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Title: Ultra high performance fibre reinforced concrete paving flags
Author: Le, Thanh Trung
Awarding Body: University of Liverpool
Current Institution: University of Liverpool
Date of Award: 2008
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A literature survey on Ultra High Performance Fibre Reinforced Concrete (UHPFRC) reveals that the applications until now have remained limited. This is because although it has proved to have outstanding mechanical properties such. as the compressive strength of 150-250 MPa and flexural strength of 25-50 MPa, UHPFRC has a highcosting issue as well as shortage of mix design procedure and of structural design guidelines. Therefore, the following works are carried out in this PhD study. The mix design of UHPFRC is first studied. A mix design procedure based on the 'Excess Paste Model' is proposed to' design the preliminary mix proportions. The superplasticiser dosage and excess paste volume significantly influence the workability as well as the mechanical properties of UHPFRC. Optimisation of superplasticiser dosage and excess paste volume leads to the optimum mix proportions by reducing the water-binder ratio and finally enabling achievement of high strength. The by-products of industry such as Ground Granulated Blast-Furnace Slag (GGBS), Pulverised Fuel Ash (PFA), and glass cullet are studied to replace cement and silica sand in UHPFRC. These replacements help to reduce the cost. The replacement of cement by GGBS and PFA also lessens the environmental impact caused by the cement producing industry. The sustainability of UHPFRC is therefore improved. The mechanical properties of UHPFRC are investigated experimentally by testing cube specimens for compressive strength and prism specimens for flexural strength, fracture energy and flexural toughness. There is no significant difference of compressive strengths between two sizes of specimens, Le. 50 mm cube and 100 mm cube, but a considerable difference of flexural strengths between 40x40x160 mm specimens and 100x1 00x350 mm specimens is found. The origin of this size effect issue on flexural strength is therefore investigated by using different loading arrangements, extracting small specimens from large specimens, and various sizes and shapes of specimens. Two factors are found to contribute to this size effect. These are the boundary surface layer and the ratio of the total crack-surface area to the cross section area of beam specimens. Paving flags with the lower half of thickness comprising UHPFRC with 2.0% fibres are fabricated as an outcome product of the studies on mix proportions and mechanical properties. These 400x200x30 mm UHPFRC paving flags are cast using a 'Hydraulic press' technique replicating a factory's typical casting procedure. The flexural strength and fracture energy of UHPFRC paving flags are then examined to compare with those of ordinary concrete paving flags. These flexural strengths and fracture energies are used as input parameters for finite element analysis (FEA) models of pavements using these paving flags. The structural behaviour of pavements using ordinary concrete paving flags and pavements using UHPFRC paving flags positioned on sand bedding and sub-base layers are studied using both laboratory experiments and FEA models. The FEA model of UHPFRC pavement is then used to predict the structural behaviour when the thickness of flag, the thickness and elastic modulus of sub-base layer vary. The following novel and major outcomes from this PhD study contribute to the development of UHPFRC: • Systematic investigations of mix proportions and mechanical properties of UHPFRC help the users to select the raw materials, mix proportions and curing regime suitably for the structures required. The results on the effect of specimen size on the flexural behaviour of UHPFRC suggest that UHPFRC large-scale beams should be trialied carefully before use; • An application of UHPFRC for very high performance crack-resistant paving flags using in pedestrian pavements has been studied by both experimental and FEA methods. The potential benefits obtained from using UHPFRC paving flags compared with ordinary concrete paving flags include: (1) UHPFRC paving flags can be made thinner and lighter, resulting in the reduction of health and safety concerns during handling and placing and also the reduction in transportation costs; (2) increase of pavement service life and lead to reduced maintenance costs; (3) reduction of liability claims arising from uneven pavements.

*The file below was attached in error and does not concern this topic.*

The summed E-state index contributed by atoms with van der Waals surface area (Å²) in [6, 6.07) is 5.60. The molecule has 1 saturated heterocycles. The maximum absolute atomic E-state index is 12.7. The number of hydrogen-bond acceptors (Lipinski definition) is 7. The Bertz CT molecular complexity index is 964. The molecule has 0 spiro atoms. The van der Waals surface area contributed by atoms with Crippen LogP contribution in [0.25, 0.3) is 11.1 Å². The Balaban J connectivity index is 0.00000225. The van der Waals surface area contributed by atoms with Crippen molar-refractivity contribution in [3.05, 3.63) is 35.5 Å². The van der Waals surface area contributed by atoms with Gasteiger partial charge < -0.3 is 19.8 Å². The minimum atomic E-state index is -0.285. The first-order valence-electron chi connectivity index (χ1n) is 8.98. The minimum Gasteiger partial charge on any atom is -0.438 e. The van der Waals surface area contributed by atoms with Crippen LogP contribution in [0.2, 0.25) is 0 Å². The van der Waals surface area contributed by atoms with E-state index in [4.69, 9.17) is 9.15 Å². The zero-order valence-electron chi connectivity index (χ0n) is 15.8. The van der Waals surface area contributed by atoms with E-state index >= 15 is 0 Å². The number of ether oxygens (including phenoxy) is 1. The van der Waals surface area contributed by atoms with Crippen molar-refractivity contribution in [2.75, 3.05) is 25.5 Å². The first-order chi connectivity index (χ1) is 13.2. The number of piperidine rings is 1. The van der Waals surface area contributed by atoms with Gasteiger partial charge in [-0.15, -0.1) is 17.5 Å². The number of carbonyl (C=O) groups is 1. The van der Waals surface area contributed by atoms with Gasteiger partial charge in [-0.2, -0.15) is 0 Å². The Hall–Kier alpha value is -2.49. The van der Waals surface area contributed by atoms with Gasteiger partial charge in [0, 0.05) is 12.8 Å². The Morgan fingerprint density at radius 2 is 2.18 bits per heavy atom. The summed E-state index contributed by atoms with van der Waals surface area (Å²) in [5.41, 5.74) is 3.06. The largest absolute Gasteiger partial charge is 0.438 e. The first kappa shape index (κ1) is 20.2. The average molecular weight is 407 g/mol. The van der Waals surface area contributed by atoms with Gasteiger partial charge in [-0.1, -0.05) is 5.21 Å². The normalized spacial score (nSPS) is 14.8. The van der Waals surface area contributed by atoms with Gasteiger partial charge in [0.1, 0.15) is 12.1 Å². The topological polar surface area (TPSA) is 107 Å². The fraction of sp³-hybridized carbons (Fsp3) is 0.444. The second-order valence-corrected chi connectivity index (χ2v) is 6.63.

Supervisor: Not available Sponsor: Not available
Qualification Name: Thesis (Ph.D.) Qualification Level: Doctoral
EThOS ID:  DOI: Not available